A psychoactive drug, psychopharmaceutical or psychotropic is a chemical substance that acts primarily upon the central nervous system where it alters brain function, resulting in changes in perception, mood, consciousness and behavior. These drugs may be used recreationally to purposefully alter one's consciousness, as entheogens for ritual or spiritual purposes, as a tool for studying or augmenting the mind, or therapeutically as medication.
Because psychoactive substances bring about subjective changes in consciousness and mood that the user may find pleasant (e.g. euphoria) or advantageous (e.g. increased alertness), many psychoactive substances are abused, that is, used excessively, despite risks or negative consequences. With sustained use of some substances, physical dependence may develop, making the cycle of abuse even more difficult to interrupt. Drug rehabilitation can involve a combination of psychotherapy, support groups and even other psychoactive substances to break the cycle of dependency.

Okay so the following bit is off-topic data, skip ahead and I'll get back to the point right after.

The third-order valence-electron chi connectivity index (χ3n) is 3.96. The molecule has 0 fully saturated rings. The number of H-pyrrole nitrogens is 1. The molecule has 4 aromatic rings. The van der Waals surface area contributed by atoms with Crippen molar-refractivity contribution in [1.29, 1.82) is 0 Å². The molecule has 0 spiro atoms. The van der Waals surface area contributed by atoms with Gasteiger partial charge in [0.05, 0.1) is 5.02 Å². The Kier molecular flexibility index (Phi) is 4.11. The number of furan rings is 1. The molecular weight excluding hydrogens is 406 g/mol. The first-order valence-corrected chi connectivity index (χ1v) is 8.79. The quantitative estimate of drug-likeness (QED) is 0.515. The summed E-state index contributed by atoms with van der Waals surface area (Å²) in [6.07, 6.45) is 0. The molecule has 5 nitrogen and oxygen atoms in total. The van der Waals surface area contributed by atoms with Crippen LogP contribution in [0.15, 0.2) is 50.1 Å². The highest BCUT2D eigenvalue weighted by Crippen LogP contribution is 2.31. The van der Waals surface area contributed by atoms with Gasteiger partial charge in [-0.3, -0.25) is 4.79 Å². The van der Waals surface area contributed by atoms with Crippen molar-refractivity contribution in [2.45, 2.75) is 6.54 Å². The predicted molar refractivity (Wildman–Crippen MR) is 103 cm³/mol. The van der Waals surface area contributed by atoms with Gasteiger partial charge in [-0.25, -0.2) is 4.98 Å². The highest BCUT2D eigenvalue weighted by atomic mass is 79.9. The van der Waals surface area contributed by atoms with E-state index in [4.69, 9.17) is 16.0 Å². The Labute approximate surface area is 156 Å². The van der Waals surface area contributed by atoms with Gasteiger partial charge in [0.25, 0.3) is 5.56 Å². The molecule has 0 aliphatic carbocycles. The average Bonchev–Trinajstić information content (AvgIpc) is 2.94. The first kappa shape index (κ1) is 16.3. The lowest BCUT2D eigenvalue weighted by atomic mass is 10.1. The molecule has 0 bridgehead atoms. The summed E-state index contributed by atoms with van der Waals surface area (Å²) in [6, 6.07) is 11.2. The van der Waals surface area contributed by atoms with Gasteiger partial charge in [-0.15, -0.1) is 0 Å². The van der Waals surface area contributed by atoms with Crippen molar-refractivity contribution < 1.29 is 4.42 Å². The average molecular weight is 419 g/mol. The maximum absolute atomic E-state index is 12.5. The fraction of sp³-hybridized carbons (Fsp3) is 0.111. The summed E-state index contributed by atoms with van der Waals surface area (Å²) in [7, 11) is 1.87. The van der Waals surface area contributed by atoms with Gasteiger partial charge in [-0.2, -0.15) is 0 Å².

In part because of this potential for abuse and dependency, the ethics of drug use are the subject of a continuing philosophical debate. Many governments worldwide have placed restrictions on drug production and sales in an attempt to decrease drug abuse. Ethical concerns have also been raised about over-use of these drugs clinically, and about their marketing by manufacturers.